Ian Bathurst Global Health Travel Award recipient – Augustina Frimpong

Augustina Frimpong
2013
Augustina Frimpong, MPhil Student, Noguchi Memorial Institute for Medical Research at the University of Ghana

1. How did you become interested in malaria research?

In Ghana, everyone undertakes a 1-year period of national service. After studying for my BSc Laboratory Technology at the University of Cape Coast in Ghana, in 2009, I took mine in a Health Centre in the Ashanti region of Ghana. At that time, I met a patient, a young woman of 19 who was pregnant and suffering with malaria. She had anaemia and an extremely high parasite count. She had come from a small village in the area and it was her first antenatal visit. She was treated with sulphadoxine-pyrimethamine.

When I returned the next day, I received the news that she had passed away. It really affected me. I questioned why and how it happened; I had read that as Africans, we have a level of immunity to malaria, and so I was hoping she would survive. I then decided to undertake a Master’s course on host–parasite interactions, which lead me to my current studies in immunology at the University of Ghana.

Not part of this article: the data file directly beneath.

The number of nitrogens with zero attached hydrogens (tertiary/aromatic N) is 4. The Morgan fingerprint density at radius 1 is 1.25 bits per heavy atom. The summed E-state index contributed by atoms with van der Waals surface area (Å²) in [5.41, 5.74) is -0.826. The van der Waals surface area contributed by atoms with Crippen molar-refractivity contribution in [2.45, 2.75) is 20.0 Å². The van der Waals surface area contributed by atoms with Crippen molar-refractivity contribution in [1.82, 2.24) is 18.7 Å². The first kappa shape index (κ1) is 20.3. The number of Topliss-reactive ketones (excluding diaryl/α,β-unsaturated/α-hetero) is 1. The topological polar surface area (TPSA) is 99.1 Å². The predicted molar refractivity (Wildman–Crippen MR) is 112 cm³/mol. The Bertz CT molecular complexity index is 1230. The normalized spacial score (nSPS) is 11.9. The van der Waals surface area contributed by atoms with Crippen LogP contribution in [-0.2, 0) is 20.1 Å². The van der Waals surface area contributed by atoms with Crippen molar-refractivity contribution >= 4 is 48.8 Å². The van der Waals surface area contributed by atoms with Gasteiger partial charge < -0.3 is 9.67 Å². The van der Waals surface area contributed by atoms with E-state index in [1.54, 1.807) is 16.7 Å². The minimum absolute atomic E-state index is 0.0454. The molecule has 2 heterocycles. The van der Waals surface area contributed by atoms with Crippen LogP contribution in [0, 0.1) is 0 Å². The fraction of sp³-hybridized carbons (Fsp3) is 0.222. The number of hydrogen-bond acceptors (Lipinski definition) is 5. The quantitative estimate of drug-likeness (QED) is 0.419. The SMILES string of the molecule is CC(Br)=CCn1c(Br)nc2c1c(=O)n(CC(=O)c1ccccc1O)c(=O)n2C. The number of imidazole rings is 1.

2. What area of malaria biology you are researching and why is it important?

I’m currently researching the blood-stage of the parasite’s lifecycle, with particular interest in the surface protein, VAR2CSA. This protein is expressed by infected red blood cells during a placental malaria infection and has been identified as a leading vaccine candidate to protect against malaria during pregnancy. It’s an exciting field of research as a vaccine would be a key tool to protect mothers and their unborn children from malaria.

3. What are the benefits of attending this drug discovery conference?

There will be a confluence of researchers, clinicians and intellectuals with remarkable expertise in the field of malaria research. By attending the conference, I hope to have the opportunity to meet and learn from them.

It will also be the ideal platform for me to make my work known, to receive suggestions and contributions that will help me progress. I can then share all the information that I learn with my colleagues back in the immunology department at the University.

4. What are your near and long-term career goals?

I would like to specialise in the field of malaria immunology to better understand the pathogenesis, transmission and immunobiology of the disease. This kind of research will help us to identify new drugs and vaccines to solve the various health challenges in my community and the world at large, especially for pregnant women and children.